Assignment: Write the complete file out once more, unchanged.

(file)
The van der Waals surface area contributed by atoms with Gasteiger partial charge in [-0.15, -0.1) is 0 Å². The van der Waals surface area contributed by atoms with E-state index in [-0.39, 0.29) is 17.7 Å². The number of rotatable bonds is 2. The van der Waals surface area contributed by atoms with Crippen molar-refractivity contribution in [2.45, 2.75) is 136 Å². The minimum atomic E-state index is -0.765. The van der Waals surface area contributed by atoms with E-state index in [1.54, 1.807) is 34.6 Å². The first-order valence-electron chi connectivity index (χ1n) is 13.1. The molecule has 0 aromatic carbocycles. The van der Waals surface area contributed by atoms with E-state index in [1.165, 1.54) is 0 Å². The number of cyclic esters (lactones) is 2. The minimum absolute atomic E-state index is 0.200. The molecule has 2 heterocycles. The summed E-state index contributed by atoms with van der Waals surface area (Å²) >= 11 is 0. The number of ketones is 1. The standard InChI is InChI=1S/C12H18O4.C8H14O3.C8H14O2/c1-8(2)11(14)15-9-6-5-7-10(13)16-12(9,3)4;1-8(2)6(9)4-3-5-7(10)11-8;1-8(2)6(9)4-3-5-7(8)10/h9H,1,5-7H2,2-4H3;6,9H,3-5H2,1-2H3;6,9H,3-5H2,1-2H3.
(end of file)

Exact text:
The van der Waals surface area contributed by atoms with Gasteiger partial charge in [-0.15, -0.1) is 0 Å². The van der Waals surface area contributed by atoms with E-state index in [-0.39, 0.29) is 17.7 Å². The number of rotatable bonds is 2. The van der Waals surface area contributed by atoms with Crippen molar-refractivity contribution in [2.45, 2.75) is 136 Å². The minimum atomic E-state index is -0.765. The van der Waals surface area contributed by atoms with E-state index in [1.54, 1.807) is 34.6 Å². The first-order valence-electron chi connectivity index (χ1n) is 13.1. The molecule has 0 aromatic carbocycles. The van der Waals surface area contributed by atoms with E-state index in [1.165, 1.54) is 0 Å². The number of cyclic esters (lactones) is 2. The minimum absolute atomic E-state index is 0.200. The molecule has 2 heterocycles. The summed E-state index contributed by atoms with van der Waals surface area (Å²) >= 11 is 0. The number of ketones is 1. The standard InChI is InChI=1S/C12H18O4.C8H14O3.C8H14O2/c1-8(2)11(14)15-9-6-5-7-10(13)16-12(9,3)4;1-8(2)6(9)4-3-5-7(10)11-8;1-8(2)6(9)4-3-5-7(8)10/h9H,1,5-7H2,2-4H3;6,9H,3-5H2,1-2H3;6,9H,3-5H2,1-2H3.